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Frank Cohn was born Franz Cohn on August 2, 1925, in Breslau, Germany (present day: Wrocław, Poland) to Martin Cohn and Ruth Potlitzer Cohn. An only child, Frank lived comfortably with his parents in German middle class society. Martin owned a successful sporting goods store. But the violent antisemitism of the Nazis impacted Frank’s family even before the Nazis came to power. In January 1927, a group of Nazis brutally beat Frank’s uncle Max Berdass who later died in June 1930 from his injuries.
After the Nazis came to power in January 1933, their antisemitic policies made life increasingly difficult for Jews in Germany, including the Cohn family. On April 1st, 1933, Nazi leadership carried out a nation-wide economic boycott targeting Jewish-owned businesses. A demonstration outside the Cohns store had intimidated the store’s employees. Soon after, the Cohns sold the store and Martin found a position selling bales of cloth to clothing stores and tailor shops.
In 1934, when Frank entered the third grade in a German public school, his favorite teacher began wearing a Nazi SA uniform with a swastika armband. His peers joined the Hitler Youth and displayed the Nazi emblem on their clothing. When his classmates sang Nazi songs, Frank was instructed to remain seated, as Jews were forbidden to sing those songs. Frank was chased by Hitler Youth boys after school but avoided being caught. For his fourth year of school, his parents placed him into a private Jewish school.
Soon after Frank’s Bar Mitzvah, in August 1938, Martin left for a trip to the United States and sought an affidavit from relatives to get Ruth and Frank out of Nazi Germany. Shortly after Martin left the country, the Gestapo came to the Cohn house looking for him. This visit scared Ruth, who was instructed to tell her husband to report to Gestapo headquarters as soon as he returned, prompting her to send Martin a letter warning him not to return to Germany. Meanwhile, Ruth sought a tourist visa to travel to the US and bribed a German consular clerk to add Frank’s name to the visa. They secretly packed one suitcase each, without alerting others or saying goodbye to their friends.
Ruth bought two first-class tickets on the Statendam Steamer of the Holland-America Line, departing from Rotterdam for New York. Ruth feared that if immigration authorities knew that her husband was already in the US, they would order their immediate return to Europe. Frank remembered his mother being afraid that the border inspectors would not let them into the country or that the inspectors would find a problem with their visas. Luckily, they came ashore without issue.
The Cohns reunited in New York on October 30th, 1938. On November 9th, a wave of anti-Jewish violence referred to as Kristallnacht took place throughout Nazi Germany. In response, President Roosevelt used his executive authority to extend the visas of all Germans traveling in the United States on temporary visas. The Cohns were allowed to stay in the United States.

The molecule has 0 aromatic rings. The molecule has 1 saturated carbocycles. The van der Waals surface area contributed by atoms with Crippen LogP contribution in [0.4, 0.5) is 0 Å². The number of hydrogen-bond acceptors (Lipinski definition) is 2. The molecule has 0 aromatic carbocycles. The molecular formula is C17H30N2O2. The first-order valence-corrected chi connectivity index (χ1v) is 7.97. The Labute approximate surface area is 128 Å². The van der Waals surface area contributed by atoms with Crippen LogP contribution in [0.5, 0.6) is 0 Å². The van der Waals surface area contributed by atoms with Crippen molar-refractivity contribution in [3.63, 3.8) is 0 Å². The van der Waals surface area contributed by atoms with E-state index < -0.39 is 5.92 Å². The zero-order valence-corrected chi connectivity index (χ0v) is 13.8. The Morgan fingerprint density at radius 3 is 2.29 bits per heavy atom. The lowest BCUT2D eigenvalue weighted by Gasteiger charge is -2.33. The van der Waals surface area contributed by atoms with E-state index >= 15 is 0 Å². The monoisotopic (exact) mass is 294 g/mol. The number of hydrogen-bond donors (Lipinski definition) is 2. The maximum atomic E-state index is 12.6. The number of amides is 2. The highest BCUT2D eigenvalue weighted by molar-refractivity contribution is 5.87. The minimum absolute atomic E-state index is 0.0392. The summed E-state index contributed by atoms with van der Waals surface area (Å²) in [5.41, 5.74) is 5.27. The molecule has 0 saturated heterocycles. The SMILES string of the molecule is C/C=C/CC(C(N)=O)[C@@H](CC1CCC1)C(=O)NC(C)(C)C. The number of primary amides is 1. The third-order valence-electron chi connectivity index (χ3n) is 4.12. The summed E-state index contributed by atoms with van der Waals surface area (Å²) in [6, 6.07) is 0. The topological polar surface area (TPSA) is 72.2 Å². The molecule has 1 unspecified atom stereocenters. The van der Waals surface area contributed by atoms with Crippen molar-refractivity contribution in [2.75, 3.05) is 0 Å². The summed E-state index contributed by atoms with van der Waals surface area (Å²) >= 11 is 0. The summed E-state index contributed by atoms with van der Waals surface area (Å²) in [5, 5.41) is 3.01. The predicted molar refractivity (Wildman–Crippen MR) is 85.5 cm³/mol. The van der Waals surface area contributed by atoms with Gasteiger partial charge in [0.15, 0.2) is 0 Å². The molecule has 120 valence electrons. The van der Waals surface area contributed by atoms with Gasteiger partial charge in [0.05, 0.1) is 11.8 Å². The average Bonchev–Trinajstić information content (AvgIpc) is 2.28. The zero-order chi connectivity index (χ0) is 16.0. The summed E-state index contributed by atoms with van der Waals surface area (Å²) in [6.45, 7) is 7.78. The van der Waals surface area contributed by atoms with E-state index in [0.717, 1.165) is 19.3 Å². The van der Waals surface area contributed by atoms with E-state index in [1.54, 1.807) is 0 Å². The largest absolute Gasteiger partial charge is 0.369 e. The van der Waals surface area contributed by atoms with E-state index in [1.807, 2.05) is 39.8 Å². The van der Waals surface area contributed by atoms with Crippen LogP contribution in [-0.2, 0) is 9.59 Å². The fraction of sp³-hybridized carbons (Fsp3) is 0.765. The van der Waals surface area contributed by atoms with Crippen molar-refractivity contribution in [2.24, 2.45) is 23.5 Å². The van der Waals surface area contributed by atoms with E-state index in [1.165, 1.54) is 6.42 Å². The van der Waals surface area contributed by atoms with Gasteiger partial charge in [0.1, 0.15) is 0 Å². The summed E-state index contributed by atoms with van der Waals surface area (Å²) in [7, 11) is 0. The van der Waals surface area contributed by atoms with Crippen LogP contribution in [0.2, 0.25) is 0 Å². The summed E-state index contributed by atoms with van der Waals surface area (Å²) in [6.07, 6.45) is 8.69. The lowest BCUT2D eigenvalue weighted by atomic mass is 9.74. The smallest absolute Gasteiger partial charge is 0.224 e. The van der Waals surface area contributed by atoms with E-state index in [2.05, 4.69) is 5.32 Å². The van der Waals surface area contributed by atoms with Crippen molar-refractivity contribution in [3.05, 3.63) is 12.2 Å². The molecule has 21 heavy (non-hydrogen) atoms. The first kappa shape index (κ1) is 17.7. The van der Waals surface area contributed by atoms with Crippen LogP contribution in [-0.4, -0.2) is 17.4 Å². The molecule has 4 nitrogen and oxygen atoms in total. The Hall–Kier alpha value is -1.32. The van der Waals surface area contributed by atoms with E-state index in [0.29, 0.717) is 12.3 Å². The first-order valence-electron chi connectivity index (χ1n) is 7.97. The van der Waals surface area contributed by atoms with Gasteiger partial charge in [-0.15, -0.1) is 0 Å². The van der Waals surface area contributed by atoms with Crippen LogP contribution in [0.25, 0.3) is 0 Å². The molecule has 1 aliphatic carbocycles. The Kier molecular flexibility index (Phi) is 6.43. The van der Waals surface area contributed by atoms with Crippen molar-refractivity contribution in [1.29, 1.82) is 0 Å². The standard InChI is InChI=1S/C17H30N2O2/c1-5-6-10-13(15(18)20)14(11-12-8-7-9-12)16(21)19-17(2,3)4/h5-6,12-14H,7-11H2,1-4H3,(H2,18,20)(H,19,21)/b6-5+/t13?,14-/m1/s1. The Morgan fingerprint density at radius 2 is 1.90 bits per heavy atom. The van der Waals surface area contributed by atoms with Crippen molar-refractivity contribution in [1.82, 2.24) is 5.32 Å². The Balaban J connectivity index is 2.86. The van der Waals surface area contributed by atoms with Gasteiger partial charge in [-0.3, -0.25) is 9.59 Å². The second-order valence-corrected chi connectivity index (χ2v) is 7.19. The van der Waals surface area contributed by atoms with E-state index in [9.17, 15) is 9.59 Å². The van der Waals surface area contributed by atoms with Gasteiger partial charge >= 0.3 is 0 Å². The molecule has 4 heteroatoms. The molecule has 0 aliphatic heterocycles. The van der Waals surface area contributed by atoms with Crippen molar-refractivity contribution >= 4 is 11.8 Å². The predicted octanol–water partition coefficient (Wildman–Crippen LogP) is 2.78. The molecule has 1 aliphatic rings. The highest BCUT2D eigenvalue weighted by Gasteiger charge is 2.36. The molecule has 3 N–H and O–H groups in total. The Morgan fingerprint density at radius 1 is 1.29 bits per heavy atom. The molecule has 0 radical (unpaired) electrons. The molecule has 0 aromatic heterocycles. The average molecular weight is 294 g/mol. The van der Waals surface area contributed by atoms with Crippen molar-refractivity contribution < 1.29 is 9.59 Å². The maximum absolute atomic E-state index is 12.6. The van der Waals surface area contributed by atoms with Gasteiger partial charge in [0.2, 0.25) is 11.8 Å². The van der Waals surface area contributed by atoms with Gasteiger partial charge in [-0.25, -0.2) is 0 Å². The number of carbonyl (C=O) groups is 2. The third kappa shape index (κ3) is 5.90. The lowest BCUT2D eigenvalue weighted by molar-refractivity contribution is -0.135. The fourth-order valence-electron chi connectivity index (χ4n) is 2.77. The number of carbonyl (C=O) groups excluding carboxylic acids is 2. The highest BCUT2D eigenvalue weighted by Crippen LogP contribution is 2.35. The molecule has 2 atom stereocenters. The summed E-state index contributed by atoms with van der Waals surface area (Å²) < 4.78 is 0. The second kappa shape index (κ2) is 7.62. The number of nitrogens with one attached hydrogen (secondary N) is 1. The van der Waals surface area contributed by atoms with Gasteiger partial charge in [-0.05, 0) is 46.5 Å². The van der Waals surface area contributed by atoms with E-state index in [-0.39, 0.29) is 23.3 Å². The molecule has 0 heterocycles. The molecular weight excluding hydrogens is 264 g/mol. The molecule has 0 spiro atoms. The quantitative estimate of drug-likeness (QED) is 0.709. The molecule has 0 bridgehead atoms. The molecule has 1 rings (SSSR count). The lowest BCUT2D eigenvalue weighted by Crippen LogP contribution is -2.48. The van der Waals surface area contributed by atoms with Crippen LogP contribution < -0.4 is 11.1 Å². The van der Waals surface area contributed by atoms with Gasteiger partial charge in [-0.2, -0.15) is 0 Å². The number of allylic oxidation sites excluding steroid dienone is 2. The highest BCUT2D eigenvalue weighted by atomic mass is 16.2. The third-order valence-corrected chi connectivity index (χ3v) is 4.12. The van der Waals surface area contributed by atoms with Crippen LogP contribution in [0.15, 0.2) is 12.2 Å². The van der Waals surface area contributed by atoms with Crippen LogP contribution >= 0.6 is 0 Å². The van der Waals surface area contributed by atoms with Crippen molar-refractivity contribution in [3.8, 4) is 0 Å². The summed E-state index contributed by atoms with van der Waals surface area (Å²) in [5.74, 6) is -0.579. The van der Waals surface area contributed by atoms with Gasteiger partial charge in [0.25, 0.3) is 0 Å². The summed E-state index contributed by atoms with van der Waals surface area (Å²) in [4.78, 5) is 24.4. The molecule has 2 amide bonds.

Just a month after his 18th birthday in 1943, Frank was drafted into the US Army to fight in World War II. During Basic Training at Fort Benning, Georgia, he was sworn in as a US citizen and assigned to the 87th Infantry Division. Frank was then detached and sent as an Infantry Replacement to England and hence to France where he disembarked on Omaha Beach, a few months after the June 1944 D-Day invasion. He then was sent to Belgium, but while there the Army discovered that he spoke German. He was sent to Le Vésinet, France for a two-week military intelligence course. Frank served during the Battle of the Bulge and later in the Rhineland and Central Europe campaigns as a member of a six-men Interrogator Prisoner of War Team, attached to an Intelligence unit named T-Force, 12th Army Group. Their job was to asses the value of captured individuals and buildings related to government, Nazi party, industry and technology for use during the Allied-occupation and for the prosecution of war criminals. During the subsequent Allied occupation of Germany, Frank continued his intelligence work. At one point, he was tasked with overseeing German Prisoners of War who were detailed to help pack and ship Nazi documents to the US, in support of future war crime prosecutions.
While in Germany, Frank tried to find out the fates of his relatives who had remained behind. Eventually, he learned that 11 members of his extended family members, including his aunt Else Berdass Lichtenstein, were killed in the Holocaust.
After the war, Frank completed his undergraduate degree in Psychology and Education at the City College of New York and later obtained a Masters degree in Police Administration from Michigan State University. Frank continued to serve in the military for a total of 35 years, achieving the rank of colonel, before retiring from his role as Chief of Staff of the Military District of Washington. He married Pauline née Brimberg in 1948 and they have one daughter, Laura. Pauline died in 2021 after 72 years of a happy marriage. Frank is a volunteer at the United States Holocaust Memorial Museum.